Taylor’s article gives a great summation of Qureshi’s life and a declaration of God’s power over false religions.

  1. Questioning cremation

Joe Carter is an excellent communicator of important issues and current events. He offers direct information in an objective fashion in his FAQ articles. This week, Carter wrote “The FAQ: What Christians Should Know About Cremation.

Cremation is not one of the more popular topics discussed in Christian circles. It seems as though a majority of Christians have a rather apathetic view on the funerary process.

Carter wrote about cremation because it was recently reported that, for the first time in American history, more Americans (50.2 percent) have chosen cremation instead of burial (48.5) after their death.

I encourage you to read Carter’s article and come to your own conclusions. As usual, he presents the issue in a fair-minded fashion, referencing respected Christian leaders on both sides of the cremation-burial debate.

  1. Boren announces his retirement

David Boren made known this week he will be stepping down as president of the University of Oklahoma at the end of the 2017-18 school year.

It’s hard to deny the impact he has made in Norman. It was reported he will have the second longest tenure of an OU president. The former U.S. senator and Oklahoma governor took OU from a better-than-average academic condition and elevated its scholastic status to be among one of the best public universities in the country.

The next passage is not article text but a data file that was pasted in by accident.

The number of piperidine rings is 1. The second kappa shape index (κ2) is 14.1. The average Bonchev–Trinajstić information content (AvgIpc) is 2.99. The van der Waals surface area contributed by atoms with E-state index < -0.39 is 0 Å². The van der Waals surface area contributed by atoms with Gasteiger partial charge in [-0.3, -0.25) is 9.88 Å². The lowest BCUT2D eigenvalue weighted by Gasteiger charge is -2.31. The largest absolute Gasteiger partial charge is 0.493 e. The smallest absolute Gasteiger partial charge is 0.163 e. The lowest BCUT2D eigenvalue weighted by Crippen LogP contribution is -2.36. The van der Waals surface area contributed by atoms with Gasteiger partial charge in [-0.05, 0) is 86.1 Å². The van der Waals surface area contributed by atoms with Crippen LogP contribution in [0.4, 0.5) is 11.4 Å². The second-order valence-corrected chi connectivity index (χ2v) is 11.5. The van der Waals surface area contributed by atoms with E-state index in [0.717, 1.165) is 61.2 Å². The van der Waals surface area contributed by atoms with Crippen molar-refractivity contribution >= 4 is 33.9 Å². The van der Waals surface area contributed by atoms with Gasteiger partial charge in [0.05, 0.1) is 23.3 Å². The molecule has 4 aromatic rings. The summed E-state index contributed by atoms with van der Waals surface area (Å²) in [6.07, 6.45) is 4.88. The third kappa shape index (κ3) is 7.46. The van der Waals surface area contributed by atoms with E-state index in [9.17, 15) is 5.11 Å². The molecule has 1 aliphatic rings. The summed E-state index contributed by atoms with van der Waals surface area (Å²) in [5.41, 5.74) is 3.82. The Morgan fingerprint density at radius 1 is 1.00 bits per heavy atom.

He also was instrumental in upgrading OU’s athletic program, if only for his decision to hire Joe Castiglione as athletic director. But the Sooners have made drastic improvements, since Boren became president, and experienced a bounty of national championship titles spread out among the different sports.

One interesting bit of trivia, as Boren was beginning his political career, he was a professor at Oklahoma Baptist University.

  1. Covering Cursebreakers Conference

I get to spend time at one of my favorite places this weekend. Another trip to Falls Creek begins Friday night, as I will be covering a new event called Cursebreakers Conference, which is a weekend retreat for men.

I wrote a preview for the conference in July. Keith Burkhart, men’s ministry specialist for the Baptist General Convention of Oklahoma, gave a high regard for the event.

“Cursebreakers might be the most impactful thing we do for a long time,” Burkhart said. “We want to free men up, give them a reset of a biblical framework to see that they have an opportunity to change generations until the Lord tarries.”

If you’re planning to be there this weekend, let me know.

  1. Update on Karen

In the introduction of last week’s DHD, I mentioned Karen was having shoulder surgery. I can report that she is recovering at an impressive rate. I had to be her caregiver for a few days, and still have to do some things for her, but I am amazed at how well she is healing in only a week.

On Friday, we visit the surgeon to see when he thinks she can return to work. I’m expecting him to be impressed with my Wonder Woman.

Enjoy the weekend in this unusually weird weather!